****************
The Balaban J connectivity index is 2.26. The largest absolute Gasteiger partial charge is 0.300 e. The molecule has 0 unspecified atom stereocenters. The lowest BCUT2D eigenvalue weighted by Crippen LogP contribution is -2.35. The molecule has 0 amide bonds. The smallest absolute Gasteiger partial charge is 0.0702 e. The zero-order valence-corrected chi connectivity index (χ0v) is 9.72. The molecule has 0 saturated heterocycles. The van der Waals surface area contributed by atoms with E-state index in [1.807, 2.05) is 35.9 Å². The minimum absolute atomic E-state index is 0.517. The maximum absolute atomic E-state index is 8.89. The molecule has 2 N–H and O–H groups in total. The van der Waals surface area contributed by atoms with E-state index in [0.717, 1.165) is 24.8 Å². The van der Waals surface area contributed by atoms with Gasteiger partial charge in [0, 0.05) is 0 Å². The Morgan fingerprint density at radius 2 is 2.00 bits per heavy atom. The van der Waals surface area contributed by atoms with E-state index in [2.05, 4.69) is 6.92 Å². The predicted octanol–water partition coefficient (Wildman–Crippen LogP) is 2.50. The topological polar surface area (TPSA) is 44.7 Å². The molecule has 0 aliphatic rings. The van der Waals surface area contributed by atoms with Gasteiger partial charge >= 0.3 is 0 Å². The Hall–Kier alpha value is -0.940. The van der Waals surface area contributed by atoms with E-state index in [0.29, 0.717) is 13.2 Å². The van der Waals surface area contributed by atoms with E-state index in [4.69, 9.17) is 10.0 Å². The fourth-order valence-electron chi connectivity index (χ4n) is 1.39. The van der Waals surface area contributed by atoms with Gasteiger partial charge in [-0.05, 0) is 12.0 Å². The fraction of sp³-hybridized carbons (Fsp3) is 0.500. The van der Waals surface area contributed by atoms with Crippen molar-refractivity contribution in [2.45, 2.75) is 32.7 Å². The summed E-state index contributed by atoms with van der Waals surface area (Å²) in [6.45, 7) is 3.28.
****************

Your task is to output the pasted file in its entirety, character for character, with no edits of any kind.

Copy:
The Balaban J connectivity index is 2.26. The largest absolute Gasteiger partial charge is 0.300 e. The molecule has 0 unspecified atom stereocenters. The lowest BCUT2D eigenvalue weighted by Crippen LogP contribution is -2.35. The molecule has 0 amide bonds. The smallest absolute Gasteiger partial charge is 0.0702 e. The zero-order valence-corrected chi connectivity index (χ0v) is 9.72. The molecule has 0 saturated heterocycles. The van der Waals surface area contributed by atoms with E-state index in [1.807, 2.05) is 35.9 Å². The minimum absolute atomic E-state index is 0.517. The maximum absolute atomic E-state index is 8.89. The molecule has 2 N–H and O–H groups in total. The van der Waals surface area contributed by atoms with E-state index in [0.717, 1.165) is 24.8 Å². The van der Waals surface area contributed by atoms with Gasteiger partial charge in [0, 0.05) is 0 Å². The Morgan fingerprint density at radius 2 is 2.00 bits per heavy atom. The van der Waals surface area contributed by atoms with E-state index in [2.05, 4.69) is 6.92 Å². The predicted octanol–water partition coefficient (Wildman–Crippen LogP) is 2.50. The topological polar surface area (TPSA) is 44.7 Å². The molecule has 0 aliphatic rings. The van der Waals surface area contributed by atoms with Gasteiger partial charge >= 0.3 is 0 Å². The Hall–Kier alpha value is -0.940. The van der Waals surface area contributed by atoms with E-state index in [0.29, 0.717) is 13.2 Å². The van der Waals surface area contributed by atoms with E-state index in [4.69, 9.17) is 10.0 Å². The fourth-order valence-electron chi connectivity index (χ4n) is 1.39. The van der Waals surface area contributed by atoms with Gasteiger partial charge in [-0.05, 0) is 12.0 Å². The fraction of sp³-hybridized carbons (Fsp3) is 0.500. The van der Waals surface area contributed by atoms with Crippen molar-refractivity contribution in [2.45, 2.75) is 32.7 Å². The summed E-state index contributed by atoms with van der Waals surface area (Å²) in [6.45, 7) is 3.28.